The Asus W3 sits comfortably between being a home-office laptop and a low-end gaming machine. It'll fly through Excel spreadsheets and Hitman: Contracts, but balk if you turn on trilinear texture filtering in Half-Life 2. If you need a general office task machine with a tad more punch, the W3 delivers casual gaming performance for dilettantes.
Based on an Intel Centrino processor, the W3 is less power-hungry than a Pentium 4 laptop and WiFi-equipped out of the box. Intel are getting better at reducing the power consumption of their laptop processors, and this choice of chip makes a big difference to the W3's battery life.
The lid on the Asus W3 is made of wire-brushed effect metal, while the rest of the case is a rugged but uninspired plastic. The W3 is slim, at 33mm, and weighs in at a reasonable 2.2kg. Removing the hot-swappable DVD drive will lower this weight even further to 2kg, but the power adaptor adds this right back on. At 330 by 247mm, the top of the W3 is slightly larger than a sheet of A4 paper and sits easily in a briefcase or bag.
A stylish keyboard on the W3 is marred only by a slightly soft response and a long travel on the keys when depressed. Keyboards are a very personal experience, but to our tastes the W3 didn't feel as snappy as we'd like for long typing sessions. Again, the W3's trackpad, while not as responsive as the pads on laptops like the Alienware Area 51m 7700, will be perfectly adequate for mobile office tasks. If you need to do more accurate Photoshop work or gaming, you can always plug in an external USB mouse and sidestep the trackpad completely.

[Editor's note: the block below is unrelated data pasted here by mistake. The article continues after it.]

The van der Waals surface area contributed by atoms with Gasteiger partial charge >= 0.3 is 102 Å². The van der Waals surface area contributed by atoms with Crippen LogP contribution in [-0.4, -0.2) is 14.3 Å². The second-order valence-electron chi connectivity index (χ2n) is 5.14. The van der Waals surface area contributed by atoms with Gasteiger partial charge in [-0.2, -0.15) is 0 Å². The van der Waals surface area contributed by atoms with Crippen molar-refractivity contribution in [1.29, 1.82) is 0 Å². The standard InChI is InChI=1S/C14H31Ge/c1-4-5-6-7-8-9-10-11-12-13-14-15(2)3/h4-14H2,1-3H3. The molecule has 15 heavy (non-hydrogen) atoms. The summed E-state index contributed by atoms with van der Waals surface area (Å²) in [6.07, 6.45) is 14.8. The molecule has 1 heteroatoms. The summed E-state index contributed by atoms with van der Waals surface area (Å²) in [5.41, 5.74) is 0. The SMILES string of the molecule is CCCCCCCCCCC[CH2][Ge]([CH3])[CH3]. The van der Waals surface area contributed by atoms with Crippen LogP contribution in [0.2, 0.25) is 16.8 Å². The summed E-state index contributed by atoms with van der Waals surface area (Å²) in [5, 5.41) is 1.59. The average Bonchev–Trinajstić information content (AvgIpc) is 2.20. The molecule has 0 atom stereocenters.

Underneath the laptop there are a series of hatches that make it easy to replace core components like the hard disk or system RAM. There's no need to take the entire chassis apart to access most of the W3's upgradeable parts. This reduces the risk of damaging the computer with static when replacing components because the motherboard isn't directly exposed to your fingers.
The left-hand side of the W3 includes a VGA port for external monitor connections, two USB ports and an Ethernet port. On the right-hand side there is a DVD-RW drive. This optical drive can be easily slotted out of the laptop and replaced with an extra battery for longer work sessions on the move. Because this module bay is hot-swappable, you can add or remove hard disks, an extra battery pack or combo drive while the W3 is up and running. You also have the option of leaving the module slot unoccupied to save weight.
The battery bundled with the W3 slots in just below the screen-hinge, on the rear of the laptop. This battery runs the whole length of the W3 and is straightforward to unclip if you need to change batteries on the move. Because the W3 can take two batteries simultaneously, you could -- with enough spares -- keep the W3 running without a reboot well beyond it's rated battery life of 3-4 hours.
Every other laptop we've tested has used some kind of mechanical catch to keep the screen clipped to the keyboard during transport. Not so the W3. As well as having no catch, there's no magnet to keep the lid shut either. When it's closed, the laptop screen sits against the keyboard, held by gravity alone. It's a peculiar design decision, and means that the W3 lives a precarious life if it's carried in a rucksack or bag with other items. There's the possibility that a sharp object like car keys will slip between the two loose halves of the laptop and scratch the screen.